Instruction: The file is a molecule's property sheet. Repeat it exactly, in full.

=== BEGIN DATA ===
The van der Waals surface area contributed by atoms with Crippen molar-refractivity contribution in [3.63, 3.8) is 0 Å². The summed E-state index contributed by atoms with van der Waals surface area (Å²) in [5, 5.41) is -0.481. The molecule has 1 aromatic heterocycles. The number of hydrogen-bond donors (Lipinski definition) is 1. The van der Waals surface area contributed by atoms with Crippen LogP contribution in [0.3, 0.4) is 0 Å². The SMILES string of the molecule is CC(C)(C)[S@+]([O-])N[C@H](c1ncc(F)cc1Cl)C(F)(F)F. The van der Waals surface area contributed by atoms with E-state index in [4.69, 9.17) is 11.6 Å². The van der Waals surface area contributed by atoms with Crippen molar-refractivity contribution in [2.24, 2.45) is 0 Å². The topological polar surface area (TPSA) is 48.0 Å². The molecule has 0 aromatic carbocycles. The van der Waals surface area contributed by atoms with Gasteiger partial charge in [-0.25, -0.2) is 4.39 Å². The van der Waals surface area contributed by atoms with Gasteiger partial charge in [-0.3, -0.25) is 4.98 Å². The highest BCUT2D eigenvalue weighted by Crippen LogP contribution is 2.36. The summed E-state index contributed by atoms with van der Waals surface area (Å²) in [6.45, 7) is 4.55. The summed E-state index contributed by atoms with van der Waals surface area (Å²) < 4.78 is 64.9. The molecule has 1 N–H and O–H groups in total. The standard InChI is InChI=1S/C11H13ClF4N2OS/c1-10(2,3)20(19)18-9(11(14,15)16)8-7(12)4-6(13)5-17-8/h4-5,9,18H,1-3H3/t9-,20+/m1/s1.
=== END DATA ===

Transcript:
The van der Waals surface area contributed by atoms with Crippen molar-refractivity contribution in [3.63, 3.8) is 0 Å². The summed E-state index contributed by atoms with van der Waals surface area (Å²) in [5, 5.41) is -0.481. The molecule has 1 aromatic heterocycles. The number of hydrogen-bond donors (Lipinski definition) is 1. The van der Waals surface area contributed by atoms with Crippen LogP contribution in [0.3, 0.4) is 0 Å². The SMILES string of the molecule is CC(C)(C)[S@+]([O-])N[C@H](c1ncc(F)cc1Cl)C(F)(F)F. The van der Waals surface area contributed by atoms with E-state index in [4.69, 9.17) is 11.6 Å². The van der Waals surface area contributed by atoms with Crippen molar-refractivity contribution in [2.24, 2.45) is 0 Å². The topological polar surface area (TPSA) is 48.0 Å². The molecule has 0 aromatic carbocycles. The van der Waals surface area contributed by atoms with Gasteiger partial charge in [-0.25, -0.2) is 4.39 Å². The van der Waals surface area contributed by atoms with Gasteiger partial charge in [-0.3, -0.25) is 4.98 Å². The highest BCUT2D eigenvalue weighted by Crippen LogP contribution is 2.36. The summed E-state index contributed by atoms with van der Waals surface area (Å²) in [6.45, 7) is 4.55. The summed E-state index contributed by atoms with van der Waals surface area (Å²) < 4.78 is 64.9. The molecule has 1 N–H and O–H groups in total. The standard InChI is InChI=1S/C11H13ClF4N2OS/c1-10(2,3)20(19)18-9(11(14,15)16)8-7(12)4-6(13)5-17-8/h4-5,9,18H,1-3H3/t9-,20+/m1/s1.